For our civil law readers: hold onto your seats as we venture into the judicial doctrines of res judicata (a.k.a., claim preclusion--but Latin makes me sound smarter) and collateral estoppel (a.k.a., issue preclusion). For American law types: welcome back to the blurriest part of you 1L Civil Procedure course.
The issue: Whether a father precluded his right to petition in a Washington court for his sons' return under the Hague Abduction Convention by failing to raise the issue when he filed for divorce and custody in California?
The facts: Father and mother--U.S. citizens--married in 1994. By 1999, they had two sons. The father, an Air Force man, was stationed at a base in Germany in 1998. The wife and kids joined him in 1999. Eight months later, the mother and kids flew to Washington. The parties disagreed about how long the kids were supposed to stay in the States. Needless to say, the boys went AWOL from the base.
Procedure below: The father filed for divorce and custody in June 2007 in California. Not to be outdone, the mother filed for the same in the state of Washington. She stipulated jurisdiction in California. They went to mediation. They agreed on joint custody and that the children would stay in Washington.
Father hired a new attorney who told the Washington state court that the UCCJEA made the matter the subject matter jurisdiction (which can be raised at any time by any party and the court, sua sponte) of Germany, back on the base. The state court didn't agree. He had backup and filed in federal court based on a Hague Child Abduction Convention return for the wrongful removal.
The district court stayed the state court proceeding on the parties' pending divorce agreement because a decision in the state court would preclude the Hague claim. The mother appealed.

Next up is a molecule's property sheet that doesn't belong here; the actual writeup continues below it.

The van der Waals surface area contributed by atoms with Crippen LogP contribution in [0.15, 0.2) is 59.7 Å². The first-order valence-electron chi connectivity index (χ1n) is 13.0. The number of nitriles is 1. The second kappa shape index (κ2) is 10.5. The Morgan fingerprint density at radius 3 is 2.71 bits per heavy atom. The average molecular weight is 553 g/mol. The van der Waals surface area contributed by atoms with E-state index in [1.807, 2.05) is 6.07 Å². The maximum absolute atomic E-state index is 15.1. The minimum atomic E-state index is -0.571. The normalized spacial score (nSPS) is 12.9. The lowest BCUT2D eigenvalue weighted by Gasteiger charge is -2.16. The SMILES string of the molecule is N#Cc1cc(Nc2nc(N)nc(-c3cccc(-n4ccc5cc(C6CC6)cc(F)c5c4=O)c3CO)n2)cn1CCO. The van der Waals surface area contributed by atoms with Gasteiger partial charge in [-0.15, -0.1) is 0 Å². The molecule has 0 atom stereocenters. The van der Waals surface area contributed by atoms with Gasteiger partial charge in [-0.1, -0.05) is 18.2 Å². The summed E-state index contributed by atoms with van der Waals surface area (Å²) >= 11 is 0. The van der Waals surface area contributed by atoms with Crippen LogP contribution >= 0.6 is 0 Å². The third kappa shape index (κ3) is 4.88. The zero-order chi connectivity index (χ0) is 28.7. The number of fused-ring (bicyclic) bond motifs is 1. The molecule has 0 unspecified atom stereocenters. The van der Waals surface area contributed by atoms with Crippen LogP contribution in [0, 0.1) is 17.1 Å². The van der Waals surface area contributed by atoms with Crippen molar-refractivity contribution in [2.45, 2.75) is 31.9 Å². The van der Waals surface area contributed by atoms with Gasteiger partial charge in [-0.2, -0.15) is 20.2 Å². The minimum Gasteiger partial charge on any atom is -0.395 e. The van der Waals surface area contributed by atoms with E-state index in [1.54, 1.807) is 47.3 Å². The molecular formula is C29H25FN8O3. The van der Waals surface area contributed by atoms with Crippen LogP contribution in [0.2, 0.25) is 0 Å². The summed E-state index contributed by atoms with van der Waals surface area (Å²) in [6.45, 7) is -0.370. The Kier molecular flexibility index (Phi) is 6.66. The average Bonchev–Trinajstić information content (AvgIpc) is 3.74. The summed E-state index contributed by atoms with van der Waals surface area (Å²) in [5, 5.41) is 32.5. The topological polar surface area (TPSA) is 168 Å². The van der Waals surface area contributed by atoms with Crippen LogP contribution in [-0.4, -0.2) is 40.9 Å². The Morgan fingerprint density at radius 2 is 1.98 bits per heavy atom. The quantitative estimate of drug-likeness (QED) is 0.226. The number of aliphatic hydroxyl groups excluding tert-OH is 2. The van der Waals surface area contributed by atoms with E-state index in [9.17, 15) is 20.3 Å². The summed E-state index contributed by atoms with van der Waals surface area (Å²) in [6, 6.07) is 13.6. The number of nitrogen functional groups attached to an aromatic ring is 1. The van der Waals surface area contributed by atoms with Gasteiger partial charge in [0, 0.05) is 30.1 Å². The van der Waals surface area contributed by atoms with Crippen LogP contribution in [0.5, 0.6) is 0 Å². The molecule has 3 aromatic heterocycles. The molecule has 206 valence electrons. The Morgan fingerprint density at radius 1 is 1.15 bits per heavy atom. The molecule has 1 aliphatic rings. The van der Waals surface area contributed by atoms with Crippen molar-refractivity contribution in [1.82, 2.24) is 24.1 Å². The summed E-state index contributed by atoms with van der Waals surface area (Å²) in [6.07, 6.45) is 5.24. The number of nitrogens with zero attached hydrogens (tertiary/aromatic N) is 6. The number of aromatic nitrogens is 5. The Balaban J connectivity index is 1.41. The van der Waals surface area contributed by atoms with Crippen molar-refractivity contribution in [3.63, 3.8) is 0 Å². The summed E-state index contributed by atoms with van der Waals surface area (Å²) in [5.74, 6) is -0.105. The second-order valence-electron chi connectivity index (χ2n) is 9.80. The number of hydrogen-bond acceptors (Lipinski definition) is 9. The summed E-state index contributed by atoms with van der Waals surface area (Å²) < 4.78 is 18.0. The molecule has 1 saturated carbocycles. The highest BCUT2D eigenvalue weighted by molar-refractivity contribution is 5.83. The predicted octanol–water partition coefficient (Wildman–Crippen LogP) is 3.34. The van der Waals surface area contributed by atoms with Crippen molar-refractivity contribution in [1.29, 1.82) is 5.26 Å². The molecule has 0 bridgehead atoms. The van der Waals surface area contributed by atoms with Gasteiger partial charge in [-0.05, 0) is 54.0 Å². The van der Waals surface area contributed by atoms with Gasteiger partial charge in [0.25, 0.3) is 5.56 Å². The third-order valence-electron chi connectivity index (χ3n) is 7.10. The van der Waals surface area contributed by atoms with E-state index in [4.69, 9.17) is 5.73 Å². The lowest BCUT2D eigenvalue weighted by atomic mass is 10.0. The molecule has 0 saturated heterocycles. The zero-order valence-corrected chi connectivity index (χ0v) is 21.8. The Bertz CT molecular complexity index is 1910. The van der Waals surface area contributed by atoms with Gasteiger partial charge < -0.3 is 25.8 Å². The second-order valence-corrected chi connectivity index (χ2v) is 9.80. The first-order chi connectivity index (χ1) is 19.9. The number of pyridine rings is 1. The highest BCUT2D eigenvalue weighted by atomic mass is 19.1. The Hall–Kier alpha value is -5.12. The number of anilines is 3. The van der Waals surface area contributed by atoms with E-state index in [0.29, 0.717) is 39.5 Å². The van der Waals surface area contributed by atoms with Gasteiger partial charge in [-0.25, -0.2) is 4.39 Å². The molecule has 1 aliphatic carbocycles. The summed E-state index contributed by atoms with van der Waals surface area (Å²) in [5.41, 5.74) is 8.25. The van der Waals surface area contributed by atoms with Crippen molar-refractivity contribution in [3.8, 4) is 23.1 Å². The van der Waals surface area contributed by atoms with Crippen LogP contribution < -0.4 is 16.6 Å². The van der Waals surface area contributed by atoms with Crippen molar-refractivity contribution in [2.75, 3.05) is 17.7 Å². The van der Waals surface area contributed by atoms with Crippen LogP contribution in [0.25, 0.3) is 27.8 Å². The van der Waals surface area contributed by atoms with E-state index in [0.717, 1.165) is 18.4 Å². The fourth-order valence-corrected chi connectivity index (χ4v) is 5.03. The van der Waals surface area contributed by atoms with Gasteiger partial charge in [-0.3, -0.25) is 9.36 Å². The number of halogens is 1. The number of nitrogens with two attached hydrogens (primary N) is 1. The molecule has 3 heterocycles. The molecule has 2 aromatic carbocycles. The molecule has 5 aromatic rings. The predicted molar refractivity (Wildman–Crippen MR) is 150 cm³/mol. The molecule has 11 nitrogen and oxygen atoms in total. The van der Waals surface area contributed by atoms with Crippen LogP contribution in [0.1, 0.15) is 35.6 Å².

The Holding: The decision in the state court would not preclude the Hague claim. Federal common law dictates that the courts apply the res judicata doctrine of the deciding state court. In general, this doctrine bars a party from raising a claim if based on the same injury in another action. But, the appellate court treats treaties differently.
The court held that res judicata cannot preclude a claim under a treaty. And the treaty also trumped any Parental Kinapping Prevention Act (PKPA) conflicts regarding subject matter jurisdiction. The same went for the collateral estoppel claims too.
Further, the court held that the district court improperly ordered the stay. The mother also appealed whether the trial court should have heard to Hague petition for other reasons, but the court of appeals didn't dismiss the case. It sent the case back to the district court for a determination on the Hague claim.
This was a 2-1 decision as THOMPSON, J. dissented.
To find out what happens next, read tomorrow's blog on the case when the parties showed up again in the Ninth Circuit Court of Appeals in 2004...